In the realm of academia, writing a Bachelor or Master thesis is a core task that students need to go through in higher education institutions. And effective thesis advising plays a crucial role in guiding students towards successful graduation completion and education outcomes. The advent of digital platforms, such as Wihi, streamlines the supervision and management of academic projects. However, some university supervisors harbor concerns that adopting such platforms might infringe upon their autonomy in advising work. In this blog post, we will debunk this misconception and highlight how Wihi, instead of limiting supervisors’ independence, empowers them in their crucial role as mentors and guides.
Preserving Supervisors’ Autonomy
One of the main concerns expressed by supervisors is the fear that a digital platform centralizing communication between them and their students will result in undue interference by other faculty members who also have access to it, such as thesis coordinators and students’ counsellors. This misconception stems from the assumption that the platform would enable “external parties” to exert control over the advising process. However, it is essential to clarify that Wihi acts as a facilitator of the supervision process, providing tools and resources to streamline the student writing process while preserving supervisors’ autonomy.
In today’s increasingly digital world, the adoption of technology has transformed various aspects of our lives. One area that has seen a significant shift is education, particularly in the management of learning and teaching processes. However, despite increased education digitalization, supervision and management of thesis work has been one core task that is still lagging behind.
In our recent work developed in the international market, when we start having meaningful and open conversations with potential customers about Wihi, our platform for the management and supervision of thesis work, many academic staff bring us a concern, derived from digitalization misconceptions, that Wihi may decrease face-to-face (f2f) interactions between students and supervisors. In this blog post, we will debunk this assumption and explore how thesis work digitalization with Wihi actually enhances and fosters supervisor-student interactions, both f2f and remotely.
Dispelling the Misconception
Contrary to popular belief, the introduction of a platform for thesis supervision does not inherently imply that students and supervisors will limit their interactions solely to the digital interface. It is essential to understand that the platform serves as a supportive tool rather than a replacement for personal engagement. By embracing digitalization, we can address existing challenges and facilitate more effective communication and collaboration.
The presenter, Ass. Prof. Chiara Zuanni, introduced the main points that one needs to take into account when developing a sustainable digital strategy for museums. Her presentation goes over the topics:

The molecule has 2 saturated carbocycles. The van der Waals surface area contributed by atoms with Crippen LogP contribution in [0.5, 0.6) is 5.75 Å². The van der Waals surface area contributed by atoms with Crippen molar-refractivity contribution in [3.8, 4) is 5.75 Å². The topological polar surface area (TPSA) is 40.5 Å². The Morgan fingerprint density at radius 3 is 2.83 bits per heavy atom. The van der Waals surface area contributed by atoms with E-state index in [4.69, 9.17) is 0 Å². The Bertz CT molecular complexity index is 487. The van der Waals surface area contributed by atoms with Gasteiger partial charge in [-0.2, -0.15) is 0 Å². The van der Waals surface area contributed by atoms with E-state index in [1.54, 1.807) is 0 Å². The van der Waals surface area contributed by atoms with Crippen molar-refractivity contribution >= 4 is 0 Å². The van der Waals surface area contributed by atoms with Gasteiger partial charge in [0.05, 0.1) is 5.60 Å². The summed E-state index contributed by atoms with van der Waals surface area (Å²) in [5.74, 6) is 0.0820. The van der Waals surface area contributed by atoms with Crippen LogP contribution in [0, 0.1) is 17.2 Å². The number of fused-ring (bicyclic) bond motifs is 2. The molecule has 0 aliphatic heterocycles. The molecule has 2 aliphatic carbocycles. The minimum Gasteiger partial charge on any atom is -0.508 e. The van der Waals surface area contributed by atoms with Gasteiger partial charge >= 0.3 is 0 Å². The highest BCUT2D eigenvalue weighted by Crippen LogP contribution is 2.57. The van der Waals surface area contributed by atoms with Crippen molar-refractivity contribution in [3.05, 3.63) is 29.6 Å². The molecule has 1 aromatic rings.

Why develop a digital strategy
How to start
What to include
How to evaluate it
Where to find more resources
She focused on the process of digitizing collections and fostering digital engagements, emphasizing why this is important according to current European policies as well. I cannot over-recommend the webinar, which you can access here!
For those who prefer a textual summary of her presentation, below you find some of the main points she highlighted.
Customer satisfaction is key to the success of any business or organization. In today’s fast-paced world, where customer expectations are high, it is important to develop systems that can handle their needs efficiently and improve their work processes. This is particularly important in work fields such as financial project management, where data accuracy is critical to make sure that the financial situation of a project is under control. In this blog post, we explore the story of Thomas Hyllested, a service and contract manager at NORDUnet, who needed a system that could handle refined data required to report monthly project cost from several Nordic organizations.
The objective of the panel discussion was to share experiences and working practices around EdTech issues, share ways how African countries are supporting ICT-oriented education and explore possibilities in regional cooperation. Below you find my contribution to the panel session based on the Recommendation Paper written in collaboration with Dr. Altti Lagstedt during the Edupreneurs project.
Academic peer reviewing is one of the best ways there is to boost learning: although it is hard sometimes, when you are lucky, you get to read a lot of rich, useful, informative, instructive, mind changing literature that your supervisors and peers failed to recommend for you before. And I’ve been learning so much with the recommendations of one of the reviewers from a manuscript recently submitted.
The reviewer suggested guidelines, models, and plans developed by the pioneers in the field of technology implementation in schools, back in the 1990s. Although the technology has changed in so many levels, their recommendations are still as relevant as before. In addition, it’s a great pleasure to go back in memory when we read references to CD players and digital encyclopedias that people could purchase with CDs and floppy disks. Ah those times…